Tuesday, Feb. 28, 2017
Lawmakers host kids of deported mom to send message to Trump
WASHINGTON – Angel and Jacqueline Garcia de Rayos could have spent Tuesday celebrating their mother’s 36th birthday, but the Mesa teens instead spent it in Washington instead to protest her deportation.
The teens were invited by Arizona Democratic Reps. Raul Grijalva and Ruben Gallego to attend the first speech to Congress by President Donald Trump – the man they blame for taking their mother away from them.
“Today I’m here in D.C. fighting for my family and my community,” said Angel, 16. “It’s been weeks since my mom’s deportation, and since then it’s been really hard for me and my family.”
Garcia de Rayos’ case made national headlines when the Mesa mother went to what she expected to be a routine meeting with Immigration and Customs Enforcement officials on Feb. 8 but was detained and deported to Nogales, Mexico, instead the next day.
She had been reporting to ICE for eight years after her arrest in 2008 for using a false Social Security number to work as a custodian at a Valley business. She spent six months in jail and was released with the requirement that check in with authorities annually.
But that changed with Trump’s signing of an executive order last month that directed immigration officials to deport any illegal immigrants with a criminal record.
-Cronkite News video by Anthony Marroquin
“Unfortunately, the Garcia de Rayos family’s experience is not unique. In the first month of Trump’s presidency, we have seen a wave of raids and arrests that have torn many immigrant families apart,” Grijalva said in a statement with Gallego. “These actions have also caused deep fear and uncertainty in communities across the country.”
While the Arizonans hope to send a message to Trump, the president will do the same in return. Among the guests he has invited for his speech are three people who had family members killed by immigrants who were in this country illegally.
It’s not uncommon for the president and members of Congress to bring guests to speeches like this, sometimes to make a political point, sometimes to make brownie points.
Several Democrats planned to bring guests who would be affected by the president’s travel ban , who have been harmed by gun violence or who uncovered water problems in Flint, Michigan.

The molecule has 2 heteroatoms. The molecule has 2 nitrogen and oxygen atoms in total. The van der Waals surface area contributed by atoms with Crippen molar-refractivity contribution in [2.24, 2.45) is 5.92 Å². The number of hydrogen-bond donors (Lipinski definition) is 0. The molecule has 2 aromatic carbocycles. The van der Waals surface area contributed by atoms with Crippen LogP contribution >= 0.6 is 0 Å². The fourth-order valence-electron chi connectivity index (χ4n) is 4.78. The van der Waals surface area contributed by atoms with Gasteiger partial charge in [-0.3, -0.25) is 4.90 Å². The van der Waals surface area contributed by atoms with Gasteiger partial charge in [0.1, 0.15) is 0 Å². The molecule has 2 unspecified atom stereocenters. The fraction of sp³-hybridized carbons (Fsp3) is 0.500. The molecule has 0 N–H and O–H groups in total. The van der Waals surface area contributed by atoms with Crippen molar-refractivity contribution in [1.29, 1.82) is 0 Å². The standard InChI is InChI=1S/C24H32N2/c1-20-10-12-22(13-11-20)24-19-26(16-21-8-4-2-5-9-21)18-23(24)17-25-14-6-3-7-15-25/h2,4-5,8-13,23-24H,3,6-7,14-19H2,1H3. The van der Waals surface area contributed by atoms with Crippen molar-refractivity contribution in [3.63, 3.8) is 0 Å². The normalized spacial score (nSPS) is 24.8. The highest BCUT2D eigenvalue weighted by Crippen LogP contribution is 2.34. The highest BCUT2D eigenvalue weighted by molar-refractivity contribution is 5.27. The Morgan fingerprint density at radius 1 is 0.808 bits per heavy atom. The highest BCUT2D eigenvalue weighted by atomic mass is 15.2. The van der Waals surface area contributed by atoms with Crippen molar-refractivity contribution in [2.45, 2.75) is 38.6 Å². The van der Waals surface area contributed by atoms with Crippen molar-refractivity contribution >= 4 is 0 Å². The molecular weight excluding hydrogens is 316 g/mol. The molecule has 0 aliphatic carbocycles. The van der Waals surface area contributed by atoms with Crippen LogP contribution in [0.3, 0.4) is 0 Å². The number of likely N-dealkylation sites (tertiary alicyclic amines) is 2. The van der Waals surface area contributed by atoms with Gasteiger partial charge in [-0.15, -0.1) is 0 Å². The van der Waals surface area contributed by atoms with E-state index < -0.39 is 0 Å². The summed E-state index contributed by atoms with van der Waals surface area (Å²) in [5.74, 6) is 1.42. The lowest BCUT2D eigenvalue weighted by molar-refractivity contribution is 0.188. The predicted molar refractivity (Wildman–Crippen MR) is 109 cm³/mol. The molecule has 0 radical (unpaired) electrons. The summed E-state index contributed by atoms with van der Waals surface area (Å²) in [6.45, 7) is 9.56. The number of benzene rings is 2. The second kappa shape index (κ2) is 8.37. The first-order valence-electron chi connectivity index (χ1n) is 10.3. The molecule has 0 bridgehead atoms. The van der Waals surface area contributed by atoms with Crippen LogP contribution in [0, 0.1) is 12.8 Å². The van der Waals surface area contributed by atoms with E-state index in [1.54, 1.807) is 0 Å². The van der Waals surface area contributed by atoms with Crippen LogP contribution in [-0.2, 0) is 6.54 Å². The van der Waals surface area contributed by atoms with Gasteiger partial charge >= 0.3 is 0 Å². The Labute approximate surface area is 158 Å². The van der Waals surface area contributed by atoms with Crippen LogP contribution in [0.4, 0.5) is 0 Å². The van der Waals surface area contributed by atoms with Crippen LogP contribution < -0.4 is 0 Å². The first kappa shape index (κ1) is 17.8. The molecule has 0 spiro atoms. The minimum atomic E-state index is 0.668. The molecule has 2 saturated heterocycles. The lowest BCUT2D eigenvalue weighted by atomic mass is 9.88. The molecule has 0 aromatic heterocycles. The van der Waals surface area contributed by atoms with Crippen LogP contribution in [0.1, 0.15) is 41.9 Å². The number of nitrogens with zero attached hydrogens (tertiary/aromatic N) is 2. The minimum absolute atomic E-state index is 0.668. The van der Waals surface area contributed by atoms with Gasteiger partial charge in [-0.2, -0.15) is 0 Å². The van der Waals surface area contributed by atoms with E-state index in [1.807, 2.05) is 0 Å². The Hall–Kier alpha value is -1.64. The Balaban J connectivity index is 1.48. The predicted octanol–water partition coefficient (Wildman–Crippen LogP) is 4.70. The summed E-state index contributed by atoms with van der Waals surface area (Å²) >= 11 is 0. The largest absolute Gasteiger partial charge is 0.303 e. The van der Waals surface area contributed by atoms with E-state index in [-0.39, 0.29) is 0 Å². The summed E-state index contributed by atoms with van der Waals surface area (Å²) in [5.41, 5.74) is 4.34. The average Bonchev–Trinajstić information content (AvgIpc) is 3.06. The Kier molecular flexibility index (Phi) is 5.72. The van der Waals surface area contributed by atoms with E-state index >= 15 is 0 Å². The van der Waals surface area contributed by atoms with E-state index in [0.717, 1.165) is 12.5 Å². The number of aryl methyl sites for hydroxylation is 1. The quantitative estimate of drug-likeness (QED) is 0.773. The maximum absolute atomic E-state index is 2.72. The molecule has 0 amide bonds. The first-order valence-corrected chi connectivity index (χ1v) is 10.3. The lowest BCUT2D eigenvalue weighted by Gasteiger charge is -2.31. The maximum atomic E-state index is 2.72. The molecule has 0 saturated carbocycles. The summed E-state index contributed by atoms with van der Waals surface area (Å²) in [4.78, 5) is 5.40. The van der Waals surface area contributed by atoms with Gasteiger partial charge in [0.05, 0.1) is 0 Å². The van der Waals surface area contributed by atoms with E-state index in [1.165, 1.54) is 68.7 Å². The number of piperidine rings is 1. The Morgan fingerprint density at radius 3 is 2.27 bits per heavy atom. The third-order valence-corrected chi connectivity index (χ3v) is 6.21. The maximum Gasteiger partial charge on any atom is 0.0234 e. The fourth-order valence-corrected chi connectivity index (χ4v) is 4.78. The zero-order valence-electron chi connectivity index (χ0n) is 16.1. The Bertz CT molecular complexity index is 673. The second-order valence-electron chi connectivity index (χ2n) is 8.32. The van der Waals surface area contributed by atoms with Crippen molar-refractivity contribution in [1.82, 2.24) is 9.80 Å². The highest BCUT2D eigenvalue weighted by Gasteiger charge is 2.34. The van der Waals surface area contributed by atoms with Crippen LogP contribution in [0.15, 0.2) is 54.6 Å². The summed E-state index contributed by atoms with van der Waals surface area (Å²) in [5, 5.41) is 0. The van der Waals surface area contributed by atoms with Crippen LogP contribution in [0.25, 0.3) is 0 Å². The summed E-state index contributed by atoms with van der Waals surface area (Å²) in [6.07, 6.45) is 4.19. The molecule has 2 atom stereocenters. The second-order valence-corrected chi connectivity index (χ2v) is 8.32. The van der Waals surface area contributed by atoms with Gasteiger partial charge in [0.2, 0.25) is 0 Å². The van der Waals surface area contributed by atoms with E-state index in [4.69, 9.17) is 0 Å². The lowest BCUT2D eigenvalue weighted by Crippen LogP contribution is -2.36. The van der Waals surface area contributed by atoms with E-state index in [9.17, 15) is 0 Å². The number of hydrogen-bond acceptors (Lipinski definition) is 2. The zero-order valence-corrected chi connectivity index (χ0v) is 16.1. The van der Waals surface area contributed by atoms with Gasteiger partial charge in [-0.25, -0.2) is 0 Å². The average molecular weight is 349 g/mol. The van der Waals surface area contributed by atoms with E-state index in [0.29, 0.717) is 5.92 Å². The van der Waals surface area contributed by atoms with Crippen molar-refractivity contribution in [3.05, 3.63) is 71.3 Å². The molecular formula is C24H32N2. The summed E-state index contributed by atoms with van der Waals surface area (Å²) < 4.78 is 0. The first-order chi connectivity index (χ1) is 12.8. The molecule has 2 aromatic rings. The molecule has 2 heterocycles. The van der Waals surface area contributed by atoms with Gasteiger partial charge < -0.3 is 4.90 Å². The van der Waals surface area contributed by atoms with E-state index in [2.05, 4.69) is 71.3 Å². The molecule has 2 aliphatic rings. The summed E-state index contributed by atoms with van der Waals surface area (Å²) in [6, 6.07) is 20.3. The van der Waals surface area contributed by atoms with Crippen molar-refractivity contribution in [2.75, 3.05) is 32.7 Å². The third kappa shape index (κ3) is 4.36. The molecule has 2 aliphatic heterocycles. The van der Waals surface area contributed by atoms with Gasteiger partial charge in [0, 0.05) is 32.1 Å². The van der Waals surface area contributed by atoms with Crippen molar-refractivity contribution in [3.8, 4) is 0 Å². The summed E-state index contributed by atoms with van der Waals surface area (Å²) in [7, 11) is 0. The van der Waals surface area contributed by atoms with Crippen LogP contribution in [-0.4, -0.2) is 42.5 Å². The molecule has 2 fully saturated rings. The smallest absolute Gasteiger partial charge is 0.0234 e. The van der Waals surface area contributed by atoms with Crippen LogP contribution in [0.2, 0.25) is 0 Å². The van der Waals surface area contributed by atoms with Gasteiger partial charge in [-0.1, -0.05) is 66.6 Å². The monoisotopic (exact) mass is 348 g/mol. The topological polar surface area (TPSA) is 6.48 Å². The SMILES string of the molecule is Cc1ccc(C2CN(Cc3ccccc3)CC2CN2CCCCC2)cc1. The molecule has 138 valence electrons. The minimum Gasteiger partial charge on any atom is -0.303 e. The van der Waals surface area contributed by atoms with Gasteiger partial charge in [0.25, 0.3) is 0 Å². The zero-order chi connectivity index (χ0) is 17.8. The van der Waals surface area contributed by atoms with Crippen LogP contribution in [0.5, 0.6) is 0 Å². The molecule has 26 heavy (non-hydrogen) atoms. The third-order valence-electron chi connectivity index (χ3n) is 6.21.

Other Arizona lawmakers brought guests for less-political reasons. Rep. Kyrsten Sinema, D-Phoenix, brought Shawn Linam, the co-founder of Arizona-based business Qwaltec, while Rep. Paul Gosar, R-Prescott invited Navy Capt. Todd Flannery. Rep. Tom O’Halleran, D-Sedona, planned to bring his wife.
For Grijalva, the decision to bring the Garcia de Rayos children was essential to providing a “face” that counters the hardened criminal stereotype that he believes the immigration crackdown relays to the public.
“There is a reality, there is a humanity to it,” Grijalva said at a news conference with the teens outside the Capitol Tuesday. “I think the more we present the real story, the real consequences, who’s being hurt in this process, the more the American people will begin to see this in a different light.”
Gallego said violent criminals should not be protected, but that was not the case with Garcia de Rayos.
“Crime unfortunately does happen but let’s be clear,” Gallego said. “Guadalupe did not kill anybody. Guadalupe did not cause a major crime. Guadalupe was working hard just to have an opportunity for her kids to have part of the American Dream.”
Grijalva said he expects more immigration rhetoric from Trump in Tuesday’s speech, which he thinks will just be a platform for the president “beating his chest” and claiming that his immigration initiatives are a success.
“He will talk about the criminals, the bad guys, the bad dudes that he is now on a path to eliminating, he’ll talk about the wall,” Grijalva said, referencing Trump’s pledge for a Southwest border wall. “He’ll talk about those kinds of sensationalist, untrue issues going on in this country relative to immigration and border security, and in doing so gloss over reality.”
The reality, said Jacqueline, 14, is that, “Our community now lives in fear, fear of being separated from their families.”
Angel said that’s why he and his sister felt they had to speak out.
“I’m not afraid,” Angel said of his message to Trump. “I’m here face to face with him, I’m here in D.C.”